During his lifetime Robert Baden-Powell, founder of the worldwide Scouting movement, wrote many books and articles directed to Scouters.
Each Sunday I’ll publish a selection from his writings in the hope that you’ll draw inspiration and understanding from his timeless ideas.
IN the Headquarters Report of one of our Oversea branches it is stated that a large percentage of decrease in numbers of Scouts occurs in about the third month of their service in the Movement, and Scoutmasters are warned to look into their method of handling Scouting to make sure that it meets the expectation of the lads.
I don’t know how far such defection goes on among our Scouts in Britain, but I do know that very much the same thing happened in the army some years ago, when a considerable proporton of the recruits took to deserting after about three months of service.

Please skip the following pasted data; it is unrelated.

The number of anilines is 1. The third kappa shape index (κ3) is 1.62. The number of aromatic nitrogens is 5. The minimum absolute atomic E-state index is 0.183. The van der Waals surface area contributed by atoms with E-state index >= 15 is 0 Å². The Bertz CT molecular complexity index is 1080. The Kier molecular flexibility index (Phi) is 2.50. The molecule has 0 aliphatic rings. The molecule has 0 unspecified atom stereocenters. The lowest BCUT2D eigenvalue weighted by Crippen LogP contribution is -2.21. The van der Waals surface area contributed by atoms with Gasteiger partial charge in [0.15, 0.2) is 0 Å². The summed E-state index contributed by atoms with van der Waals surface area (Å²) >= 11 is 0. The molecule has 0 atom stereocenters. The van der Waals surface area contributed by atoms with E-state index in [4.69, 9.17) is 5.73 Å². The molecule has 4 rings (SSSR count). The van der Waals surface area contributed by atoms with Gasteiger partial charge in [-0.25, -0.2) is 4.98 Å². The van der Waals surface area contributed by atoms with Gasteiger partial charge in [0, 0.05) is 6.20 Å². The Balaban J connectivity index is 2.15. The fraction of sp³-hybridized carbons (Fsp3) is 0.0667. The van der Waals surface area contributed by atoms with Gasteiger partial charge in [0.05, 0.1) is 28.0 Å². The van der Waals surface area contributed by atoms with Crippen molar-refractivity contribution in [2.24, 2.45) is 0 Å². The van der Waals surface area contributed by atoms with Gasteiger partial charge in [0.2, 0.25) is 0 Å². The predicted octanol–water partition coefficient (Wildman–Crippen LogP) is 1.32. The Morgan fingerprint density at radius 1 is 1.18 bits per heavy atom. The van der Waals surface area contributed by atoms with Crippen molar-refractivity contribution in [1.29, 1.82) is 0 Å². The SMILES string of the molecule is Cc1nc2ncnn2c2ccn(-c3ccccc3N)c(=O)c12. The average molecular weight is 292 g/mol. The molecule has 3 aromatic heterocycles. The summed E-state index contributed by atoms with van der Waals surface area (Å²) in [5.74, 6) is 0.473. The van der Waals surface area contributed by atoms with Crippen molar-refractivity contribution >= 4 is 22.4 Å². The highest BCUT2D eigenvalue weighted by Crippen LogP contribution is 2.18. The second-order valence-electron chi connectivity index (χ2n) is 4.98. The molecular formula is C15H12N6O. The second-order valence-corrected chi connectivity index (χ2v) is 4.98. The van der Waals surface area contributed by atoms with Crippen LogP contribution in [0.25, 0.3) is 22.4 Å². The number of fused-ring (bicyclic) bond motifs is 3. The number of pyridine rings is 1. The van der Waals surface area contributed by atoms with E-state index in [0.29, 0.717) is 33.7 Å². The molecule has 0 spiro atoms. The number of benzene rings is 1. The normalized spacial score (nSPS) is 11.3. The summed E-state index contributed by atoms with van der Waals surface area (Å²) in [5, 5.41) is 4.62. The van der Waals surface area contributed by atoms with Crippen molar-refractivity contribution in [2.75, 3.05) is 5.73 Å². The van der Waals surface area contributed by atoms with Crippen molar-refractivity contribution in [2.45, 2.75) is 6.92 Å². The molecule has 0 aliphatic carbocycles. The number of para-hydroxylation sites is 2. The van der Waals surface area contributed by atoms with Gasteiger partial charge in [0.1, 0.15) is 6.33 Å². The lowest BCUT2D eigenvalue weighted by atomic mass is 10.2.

In my own regiment I looked into the matter from the young soldier’s point of view, and I realised that he had figured to himself all the romance and swagger of thelr soldier’s life before he enlisted, and afterwards found that he was condemned to a long period of drill and discipline in recruit’s clothing and practically imprisoned within the barrack walls.
It was at that time that I tried the experiment of Scouting among young soldiers, and I got them to learn their soldiering for themselves through interest instead of having it dinned into them by interminable drill and routine.
In a very short while desertion ceased and the men became efficient in half the time.
They found that soldiering was, after all, a game instead of an infernal affliction.